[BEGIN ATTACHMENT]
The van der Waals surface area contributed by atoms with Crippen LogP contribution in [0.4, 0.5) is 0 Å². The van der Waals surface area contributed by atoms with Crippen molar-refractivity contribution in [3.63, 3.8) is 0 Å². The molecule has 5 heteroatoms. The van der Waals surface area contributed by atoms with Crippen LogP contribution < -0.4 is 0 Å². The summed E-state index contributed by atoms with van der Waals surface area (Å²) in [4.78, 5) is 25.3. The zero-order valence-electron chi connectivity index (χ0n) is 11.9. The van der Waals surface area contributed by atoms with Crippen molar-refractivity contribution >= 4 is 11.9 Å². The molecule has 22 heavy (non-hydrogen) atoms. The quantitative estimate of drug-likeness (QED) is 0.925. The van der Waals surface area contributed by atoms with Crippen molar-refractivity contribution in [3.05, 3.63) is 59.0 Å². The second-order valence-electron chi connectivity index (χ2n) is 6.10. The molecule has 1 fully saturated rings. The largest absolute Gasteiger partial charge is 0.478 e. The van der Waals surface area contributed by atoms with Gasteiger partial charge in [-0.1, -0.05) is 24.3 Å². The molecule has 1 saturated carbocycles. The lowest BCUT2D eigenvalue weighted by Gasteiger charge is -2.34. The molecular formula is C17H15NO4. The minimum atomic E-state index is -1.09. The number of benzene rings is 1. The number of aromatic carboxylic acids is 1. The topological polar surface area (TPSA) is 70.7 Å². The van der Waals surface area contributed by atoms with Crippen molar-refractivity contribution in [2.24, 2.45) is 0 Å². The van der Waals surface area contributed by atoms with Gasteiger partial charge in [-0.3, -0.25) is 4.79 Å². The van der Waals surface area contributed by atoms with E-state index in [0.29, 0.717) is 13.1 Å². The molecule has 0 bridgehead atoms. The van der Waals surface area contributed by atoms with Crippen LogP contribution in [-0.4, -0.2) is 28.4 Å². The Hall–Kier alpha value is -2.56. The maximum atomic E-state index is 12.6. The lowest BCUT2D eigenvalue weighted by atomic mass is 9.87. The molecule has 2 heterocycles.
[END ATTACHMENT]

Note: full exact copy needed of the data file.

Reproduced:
The van der Waals surface area contributed by atoms with Crippen LogP contribution in [0.4, 0.5) is 0 Å². The van der Waals surface area contributed by atoms with Crippen molar-refractivity contribution in [3.63, 3.8) is 0 Å². The molecule has 5 heteroatoms. The van der Waals surface area contributed by atoms with Crippen LogP contribution < -0.4 is 0 Å². The summed E-state index contributed by atoms with van der Waals surface area (Å²) in [4.78, 5) is 25.3. The zero-order valence-electron chi connectivity index (χ0n) is 11.9. The van der Waals surface area contributed by atoms with Crippen molar-refractivity contribution >= 4 is 11.9 Å². The molecule has 22 heavy (non-hydrogen) atoms. The quantitative estimate of drug-likeness (QED) is 0.925. The van der Waals surface area contributed by atoms with Crippen molar-refractivity contribution in [3.05, 3.63) is 59.0 Å². The second-order valence-electron chi connectivity index (χ2n) is 6.10. The molecule has 1 fully saturated rings. The largest absolute Gasteiger partial charge is 0.478 e. The van der Waals surface area contributed by atoms with Gasteiger partial charge in [-0.1, -0.05) is 24.3 Å². The molecule has 1 saturated carbocycles. The lowest BCUT2D eigenvalue weighted by Gasteiger charge is -2.34. The molecular formula is C17H15NO4. The minimum atomic E-state index is -1.09. The number of benzene rings is 1. The number of aromatic carboxylic acids is 1. The topological polar surface area (TPSA) is 70.7 Å². The van der Waals surface area contributed by atoms with Crippen molar-refractivity contribution in [2.24, 2.45) is 0 Å². The van der Waals surface area contributed by atoms with Gasteiger partial charge in [-0.3, -0.25) is 4.79 Å². The van der Waals surface area contributed by atoms with E-state index in [0.29, 0.717) is 13.1 Å². The molecule has 0 bridgehead atoms. The van der Waals surface area contributed by atoms with Crippen LogP contribution in [-0.4, -0.2) is 28.4 Å². The Hall–Kier alpha value is -2.56. The maximum atomic E-state index is 12.6. The lowest BCUT2D eigenvalue weighted by atomic mass is 9.87. The molecule has 2 heterocycles.